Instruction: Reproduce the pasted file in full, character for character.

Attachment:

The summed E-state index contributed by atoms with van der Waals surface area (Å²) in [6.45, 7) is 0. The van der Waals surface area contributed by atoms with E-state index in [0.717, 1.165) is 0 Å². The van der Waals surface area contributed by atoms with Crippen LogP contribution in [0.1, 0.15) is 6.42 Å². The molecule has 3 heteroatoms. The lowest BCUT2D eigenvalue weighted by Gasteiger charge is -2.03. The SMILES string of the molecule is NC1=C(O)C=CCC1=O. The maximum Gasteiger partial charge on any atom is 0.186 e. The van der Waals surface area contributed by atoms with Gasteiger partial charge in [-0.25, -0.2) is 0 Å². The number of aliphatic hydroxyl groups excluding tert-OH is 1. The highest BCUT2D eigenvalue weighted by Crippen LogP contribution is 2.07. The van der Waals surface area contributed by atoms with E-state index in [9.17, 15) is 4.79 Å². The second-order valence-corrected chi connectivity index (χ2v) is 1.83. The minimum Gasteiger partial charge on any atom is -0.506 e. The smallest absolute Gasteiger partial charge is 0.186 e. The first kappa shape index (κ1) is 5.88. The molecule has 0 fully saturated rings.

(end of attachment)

The summed E-state index contributed by atoms with van der Waals surface area (Å²) in [6.45, 7) is 0. The van der Waals surface area contributed by atoms with E-state index in [0.717, 1.165) is 0 Å². The van der Waals surface area contributed by atoms with Crippen LogP contribution in [0.1, 0.15) is 6.42 Å². The molecule has 3 heteroatoms. The lowest BCUT2D eigenvalue weighted by Gasteiger charge is -2.03. The SMILES string of the molecule is NC1=C(O)C=CCC1=O. The maximum Gasteiger partial charge on any atom is 0.186 e. The van der Waals surface area contributed by atoms with Gasteiger partial charge in [-0.25, -0.2) is 0 Å². The number of aliphatic hydroxyl groups excluding tert-OH is 1. The highest BCUT2D eigenvalue weighted by Crippen LogP contribution is 2.07. The van der Waals surface area contributed by atoms with E-state index in [9.17, 15) is 4.79 Å². The second-order valence-corrected chi connectivity index (χ2v) is 1.83. The minimum Gasteiger partial charge on any atom is -0.506 e. The smallest absolute Gasteiger partial charge is 0.186 e. The first kappa shape index (κ1) is 5.88. The molecule has 0 fully saturated rings.